Campaigners slam 3.6% hike in Southeastern rail fares

PUBLISHED: 10:53 15 August 2017 | UPDATED: 13:29 15 August 2017

Southeastern train

Southeastern train


The increase is based on a measure of inflation known as the Retail Price Index

Rail passengers in Kent, Bromley and Bexley will see fares rise by 3.6 per cent when price changes come into force in the new year.

The hike for regulated fares is based on a measure of inflation known as the Retail Price Index (RPI), published monthly by the Office for National Statistics.

The increase has been met with anger by campaigners, concerned that commuters in the region - particularly those using Southeastern’s high speed service - are already paying some of the highest season ticket prices in the country.

David Sidebottom, director of Transport Focus, the independent transport user watchdog, said: “Yet again, passengers, now majority funders of the railway, face fare rises next January.

“Commuters do not give value for money on their railways a high satisfaction score - just one third according to our latest survey.

“So while performance remains patchy and with pay and wages not keeping pace with inflation, they will feel rightly aggrieved if they are paying much higher rises next January.

“Why is the government not using its preferred measure of inflation: the one that is used to determine wages and pension increases, and one which is often lower than RPI? Why not use the Consumer Prices Index for rail fares too? Passengers deserve a fairer deal.”

A spokesperson for Southeastern said: “We understand that no one likes to see prices go up, especially season ticket holders.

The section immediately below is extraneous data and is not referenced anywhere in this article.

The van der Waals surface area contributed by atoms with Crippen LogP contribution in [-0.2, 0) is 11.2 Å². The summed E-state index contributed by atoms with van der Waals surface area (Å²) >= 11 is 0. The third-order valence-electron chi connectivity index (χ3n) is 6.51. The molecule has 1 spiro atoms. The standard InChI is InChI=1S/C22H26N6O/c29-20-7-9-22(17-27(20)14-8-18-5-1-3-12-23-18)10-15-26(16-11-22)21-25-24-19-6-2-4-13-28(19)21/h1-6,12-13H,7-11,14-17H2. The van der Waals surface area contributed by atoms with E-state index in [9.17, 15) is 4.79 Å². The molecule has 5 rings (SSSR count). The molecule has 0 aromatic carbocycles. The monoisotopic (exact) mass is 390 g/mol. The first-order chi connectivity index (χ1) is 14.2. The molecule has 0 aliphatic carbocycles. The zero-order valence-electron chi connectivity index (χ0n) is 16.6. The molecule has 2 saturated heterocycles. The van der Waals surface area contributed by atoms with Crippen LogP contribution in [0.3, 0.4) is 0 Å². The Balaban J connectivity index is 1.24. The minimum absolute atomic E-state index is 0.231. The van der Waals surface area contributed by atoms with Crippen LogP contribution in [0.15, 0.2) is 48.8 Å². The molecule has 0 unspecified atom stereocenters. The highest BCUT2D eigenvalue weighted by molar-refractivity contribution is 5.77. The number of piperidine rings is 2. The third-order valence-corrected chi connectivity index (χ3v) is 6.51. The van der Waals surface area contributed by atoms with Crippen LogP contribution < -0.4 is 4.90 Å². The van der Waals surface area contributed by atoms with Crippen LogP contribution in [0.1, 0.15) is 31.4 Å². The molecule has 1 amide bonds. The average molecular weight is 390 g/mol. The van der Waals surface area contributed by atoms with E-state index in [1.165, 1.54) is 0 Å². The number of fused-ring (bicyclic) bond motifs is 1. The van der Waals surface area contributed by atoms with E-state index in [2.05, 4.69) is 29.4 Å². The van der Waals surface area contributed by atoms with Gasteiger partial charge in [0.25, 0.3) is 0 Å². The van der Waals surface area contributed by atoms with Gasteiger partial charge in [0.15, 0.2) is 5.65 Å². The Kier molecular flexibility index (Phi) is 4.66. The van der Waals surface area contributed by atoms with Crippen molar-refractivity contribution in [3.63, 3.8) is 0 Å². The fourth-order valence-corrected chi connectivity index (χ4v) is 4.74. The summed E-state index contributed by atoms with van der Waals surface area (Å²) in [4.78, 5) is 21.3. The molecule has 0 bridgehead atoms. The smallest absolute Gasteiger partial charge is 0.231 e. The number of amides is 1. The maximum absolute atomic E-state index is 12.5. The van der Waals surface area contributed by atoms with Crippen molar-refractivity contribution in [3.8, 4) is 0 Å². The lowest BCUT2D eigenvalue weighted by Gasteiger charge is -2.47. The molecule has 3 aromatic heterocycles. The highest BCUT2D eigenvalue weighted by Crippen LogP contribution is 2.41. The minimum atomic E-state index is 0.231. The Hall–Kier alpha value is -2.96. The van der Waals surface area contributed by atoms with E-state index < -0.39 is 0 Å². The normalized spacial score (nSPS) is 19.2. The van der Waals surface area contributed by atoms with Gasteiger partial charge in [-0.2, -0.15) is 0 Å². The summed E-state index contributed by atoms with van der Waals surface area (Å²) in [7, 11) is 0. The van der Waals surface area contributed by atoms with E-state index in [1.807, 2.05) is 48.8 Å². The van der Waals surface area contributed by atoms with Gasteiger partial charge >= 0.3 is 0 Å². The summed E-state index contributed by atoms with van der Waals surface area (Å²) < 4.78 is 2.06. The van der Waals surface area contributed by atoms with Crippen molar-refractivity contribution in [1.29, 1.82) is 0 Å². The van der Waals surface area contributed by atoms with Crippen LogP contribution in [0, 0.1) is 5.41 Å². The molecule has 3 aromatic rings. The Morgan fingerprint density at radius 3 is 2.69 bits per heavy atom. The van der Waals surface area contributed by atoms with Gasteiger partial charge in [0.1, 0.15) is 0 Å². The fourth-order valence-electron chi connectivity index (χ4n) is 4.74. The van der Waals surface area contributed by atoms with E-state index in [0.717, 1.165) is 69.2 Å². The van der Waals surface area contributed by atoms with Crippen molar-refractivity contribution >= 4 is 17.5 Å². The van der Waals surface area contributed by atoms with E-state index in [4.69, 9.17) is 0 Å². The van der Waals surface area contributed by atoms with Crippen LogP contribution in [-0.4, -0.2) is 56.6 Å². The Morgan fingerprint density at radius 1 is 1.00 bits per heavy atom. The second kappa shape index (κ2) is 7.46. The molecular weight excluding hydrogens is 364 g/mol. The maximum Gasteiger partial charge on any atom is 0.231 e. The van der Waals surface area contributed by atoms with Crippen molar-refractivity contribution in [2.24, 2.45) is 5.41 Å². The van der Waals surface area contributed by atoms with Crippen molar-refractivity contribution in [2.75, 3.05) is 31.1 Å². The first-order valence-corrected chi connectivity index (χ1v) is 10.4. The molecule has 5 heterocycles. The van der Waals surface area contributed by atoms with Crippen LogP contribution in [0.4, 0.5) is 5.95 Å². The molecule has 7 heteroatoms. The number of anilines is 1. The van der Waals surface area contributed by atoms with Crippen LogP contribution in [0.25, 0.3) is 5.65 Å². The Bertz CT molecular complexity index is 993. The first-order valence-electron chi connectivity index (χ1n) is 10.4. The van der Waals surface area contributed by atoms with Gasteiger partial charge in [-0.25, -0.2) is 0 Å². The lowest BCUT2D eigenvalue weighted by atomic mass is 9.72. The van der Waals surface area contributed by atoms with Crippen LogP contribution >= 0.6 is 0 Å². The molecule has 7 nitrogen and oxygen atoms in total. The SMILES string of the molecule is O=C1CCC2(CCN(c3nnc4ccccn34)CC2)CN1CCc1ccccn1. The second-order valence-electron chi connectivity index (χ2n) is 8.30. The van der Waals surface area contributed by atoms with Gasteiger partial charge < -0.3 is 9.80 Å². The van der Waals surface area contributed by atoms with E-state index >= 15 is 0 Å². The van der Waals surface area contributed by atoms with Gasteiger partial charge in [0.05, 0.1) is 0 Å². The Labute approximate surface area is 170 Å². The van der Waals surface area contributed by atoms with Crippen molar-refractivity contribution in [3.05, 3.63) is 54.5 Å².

“However, the government regulates annual fare increases to meet the costs of running Britain’s railways.

“For unregulated fares – including off-peak travel – we offer discounted ticket prices, special offers and promotional fares.

“Nearly 97p of every pound from train fares goes back into the rail industry for running and improving the network.

“Southeastern remains committed to making journeys better for passengers and has invested over £70m to improve train services and station facilities.”

Paul Plummer, chief executive of the Rail Delivery Group, which brings together train companies and Network Rail, added: “Money from fares pays to run and improve the railway, making journeys better, boosting the economy, creating skilled jobs and supporting communities across Britain, and politicians set increases to season tickets.

“It’s also the case that many major rail industry costs rise directly in line with RPI.

“Rail companies are working together to improve performance now, adding thousands more seats over the next 18 months and, longer term, simplifying fares and ticket buying so that the country has the railway it needs to prosper.”

Erith and Thamesmead MP Teresa Pearce condemned the move, with the Labour MP saying, “These new rail fare rises are staggering with passengers continuously being asked to pay more and more while services continue to suffer with the same problems of overcrowding, delays and cancellations.

“Efficient and affordable public transport is key for our area to thrive yet we pay some of the highest fares in Europe. Since 2010 fares have increased twice as much as wages.

“I was proud to stand on a manifesto which committed a Labour government to bring the railways back into public ownership, freeze fares and introduce free Wi-Fi across the rail network. The current government need to get a grip on these rising fares and take urgent action to prioritise our public services over private profit.”

However, Tory MP for Dartford Gareth Johnson: said: “Nobody likes to pay more for their train ticket so it’s not surprising this inflationary rise has not been welcomed. Yet this rise is a far cry from the 11% increase we saw in the final year of the Labour government.”

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